The U.S. Dollar rose against the Euro after the Federal Reserve refrained from implementing a third round of quantitative easing when it met last week. Instead, the Fed announced that it was extending “operation twist,” thereby reducing speculation that the greenback will weaken. The U.S. Dollar made further gains against the shared currency as German Chancellor Angela Merkel stated that she opposes direct bailout financing to stem the region’s debt crisis. She added that Spain is responsible for its banking system, and a direct bailout goes against the region’s previous treaties. Investors are now looking forward to the two-day E.U. summit which will start on June 28th in Brussels. The Euro rate fell the most in five months after Moody’s Investors Service downgraded 15 major banks, thus fueling concerns the crisis in the Euro-zone is deepening. And while E.U. leaders continue to work hard to contain the crisis, a decline in investor confidence has left Germany as the sole country in the block with a positive outlook. The Euro managed to find support after the European Central Bank announced its intentions to ease rules on collateral.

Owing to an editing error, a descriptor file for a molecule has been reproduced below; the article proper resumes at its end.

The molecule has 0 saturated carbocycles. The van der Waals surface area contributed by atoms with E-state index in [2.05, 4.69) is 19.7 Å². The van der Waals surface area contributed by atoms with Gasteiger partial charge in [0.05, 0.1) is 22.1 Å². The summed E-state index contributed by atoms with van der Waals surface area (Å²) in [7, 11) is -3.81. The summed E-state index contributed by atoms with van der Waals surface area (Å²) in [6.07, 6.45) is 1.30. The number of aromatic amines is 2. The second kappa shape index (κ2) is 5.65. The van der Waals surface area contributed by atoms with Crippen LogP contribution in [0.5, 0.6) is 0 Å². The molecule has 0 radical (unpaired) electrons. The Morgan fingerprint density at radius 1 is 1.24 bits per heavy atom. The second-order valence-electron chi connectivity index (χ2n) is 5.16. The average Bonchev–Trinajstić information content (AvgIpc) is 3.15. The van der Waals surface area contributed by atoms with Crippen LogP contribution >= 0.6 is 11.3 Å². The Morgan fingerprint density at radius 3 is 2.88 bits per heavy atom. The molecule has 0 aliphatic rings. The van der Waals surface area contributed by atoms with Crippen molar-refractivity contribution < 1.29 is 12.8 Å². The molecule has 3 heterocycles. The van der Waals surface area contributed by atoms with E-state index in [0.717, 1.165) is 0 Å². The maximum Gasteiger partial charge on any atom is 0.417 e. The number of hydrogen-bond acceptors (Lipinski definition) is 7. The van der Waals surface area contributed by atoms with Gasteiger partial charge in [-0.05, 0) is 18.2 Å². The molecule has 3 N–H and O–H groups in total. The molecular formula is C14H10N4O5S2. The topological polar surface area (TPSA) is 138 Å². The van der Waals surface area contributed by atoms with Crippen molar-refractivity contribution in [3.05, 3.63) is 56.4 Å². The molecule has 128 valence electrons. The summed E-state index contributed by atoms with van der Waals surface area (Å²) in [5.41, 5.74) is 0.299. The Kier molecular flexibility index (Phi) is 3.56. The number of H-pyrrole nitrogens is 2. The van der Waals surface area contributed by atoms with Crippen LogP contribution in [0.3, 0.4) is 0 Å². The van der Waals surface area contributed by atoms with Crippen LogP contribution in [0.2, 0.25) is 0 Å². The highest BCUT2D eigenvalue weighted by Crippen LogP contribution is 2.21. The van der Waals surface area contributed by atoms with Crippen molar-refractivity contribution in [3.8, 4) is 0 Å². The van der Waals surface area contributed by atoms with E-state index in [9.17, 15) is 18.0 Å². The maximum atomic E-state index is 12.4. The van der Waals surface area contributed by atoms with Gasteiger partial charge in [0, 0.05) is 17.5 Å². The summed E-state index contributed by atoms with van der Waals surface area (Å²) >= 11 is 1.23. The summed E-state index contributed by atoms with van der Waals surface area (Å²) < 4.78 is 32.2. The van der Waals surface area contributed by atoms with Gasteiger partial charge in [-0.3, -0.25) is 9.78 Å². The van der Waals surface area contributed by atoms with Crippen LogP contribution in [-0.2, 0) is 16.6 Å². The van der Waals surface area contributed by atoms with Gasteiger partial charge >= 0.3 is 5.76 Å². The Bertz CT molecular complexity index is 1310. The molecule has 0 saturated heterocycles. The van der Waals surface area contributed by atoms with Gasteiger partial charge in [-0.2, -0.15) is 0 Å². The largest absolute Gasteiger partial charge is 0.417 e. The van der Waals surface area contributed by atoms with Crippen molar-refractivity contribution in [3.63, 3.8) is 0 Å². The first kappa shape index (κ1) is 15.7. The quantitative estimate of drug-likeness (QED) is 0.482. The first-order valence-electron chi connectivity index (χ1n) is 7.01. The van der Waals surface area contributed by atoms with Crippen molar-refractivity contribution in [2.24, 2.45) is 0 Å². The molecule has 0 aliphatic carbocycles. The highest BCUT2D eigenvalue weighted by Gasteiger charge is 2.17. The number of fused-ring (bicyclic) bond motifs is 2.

The Yen declined against the majority of its money market counterparts on speculation the Bank of Japan will expand monetary stimulus. But as risk aversion increased in the market, safe havens like the Swiss Franc and the Yen rose.
Lastly, the British Pound finished the week slightly lower against the U.S. Dollar as risk appetite climbed on optimism that the next Euro-zone summit would help resolve the debt crisis.